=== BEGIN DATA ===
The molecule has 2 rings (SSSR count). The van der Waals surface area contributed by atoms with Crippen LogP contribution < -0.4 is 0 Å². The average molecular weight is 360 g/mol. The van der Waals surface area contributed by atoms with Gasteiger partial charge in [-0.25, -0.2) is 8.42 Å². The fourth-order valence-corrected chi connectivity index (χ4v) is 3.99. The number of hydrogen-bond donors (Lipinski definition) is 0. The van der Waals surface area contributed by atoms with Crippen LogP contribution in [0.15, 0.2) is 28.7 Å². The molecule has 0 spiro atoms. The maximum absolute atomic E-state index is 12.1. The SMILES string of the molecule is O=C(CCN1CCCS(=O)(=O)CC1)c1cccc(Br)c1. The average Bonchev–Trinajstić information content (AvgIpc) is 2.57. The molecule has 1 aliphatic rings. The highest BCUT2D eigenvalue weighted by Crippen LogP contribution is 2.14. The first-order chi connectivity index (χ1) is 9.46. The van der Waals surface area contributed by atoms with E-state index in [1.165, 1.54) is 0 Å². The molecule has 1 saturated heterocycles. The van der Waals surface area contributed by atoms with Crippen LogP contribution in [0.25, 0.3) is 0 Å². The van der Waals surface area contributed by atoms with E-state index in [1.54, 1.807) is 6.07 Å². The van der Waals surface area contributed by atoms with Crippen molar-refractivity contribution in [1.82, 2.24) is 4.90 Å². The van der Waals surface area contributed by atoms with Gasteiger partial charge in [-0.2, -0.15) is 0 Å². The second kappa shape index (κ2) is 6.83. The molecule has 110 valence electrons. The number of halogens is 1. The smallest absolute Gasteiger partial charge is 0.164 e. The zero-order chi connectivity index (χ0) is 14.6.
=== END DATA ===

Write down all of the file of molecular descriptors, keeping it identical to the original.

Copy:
The molecule has 2 rings (SSSR count). The van der Waals surface area contributed by atoms with Crippen LogP contribution < -0.4 is 0 Å². The average molecular weight is 360 g/mol. The van der Waals surface area contributed by atoms with Gasteiger partial charge in [-0.25, -0.2) is 8.42 Å². The fourth-order valence-corrected chi connectivity index (χ4v) is 3.99. The number of hydrogen-bond donors (Lipinski definition) is 0. The van der Waals surface area contributed by atoms with Crippen LogP contribution in [0.15, 0.2) is 28.7 Å². The molecule has 0 spiro atoms. The maximum absolute atomic E-state index is 12.1. The SMILES string of the molecule is O=C(CCN1CCCS(=O)(=O)CC1)c1cccc(Br)c1. The average Bonchev–Trinajstić information content (AvgIpc) is 2.57. The molecule has 1 aliphatic rings. The highest BCUT2D eigenvalue weighted by Crippen LogP contribution is 2.14. The first-order chi connectivity index (χ1) is 9.46. The van der Waals surface area contributed by atoms with E-state index in [1.165, 1.54) is 0 Å². The molecule has 1 saturated heterocycles. The van der Waals surface area contributed by atoms with Crippen LogP contribution in [0.25, 0.3) is 0 Å². The van der Waals surface area contributed by atoms with E-state index in [1.54, 1.807) is 6.07 Å². The van der Waals surface area contributed by atoms with Crippen molar-refractivity contribution in [1.82, 2.24) is 4.90 Å². The van der Waals surface area contributed by atoms with Gasteiger partial charge in [-0.2, -0.15) is 0 Å². The second kappa shape index (κ2) is 6.83. The molecule has 110 valence electrons. The number of halogens is 1. The smallest absolute Gasteiger partial charge is 0.164 e. The zero-order chi connectivity index (χ0) is 14.6.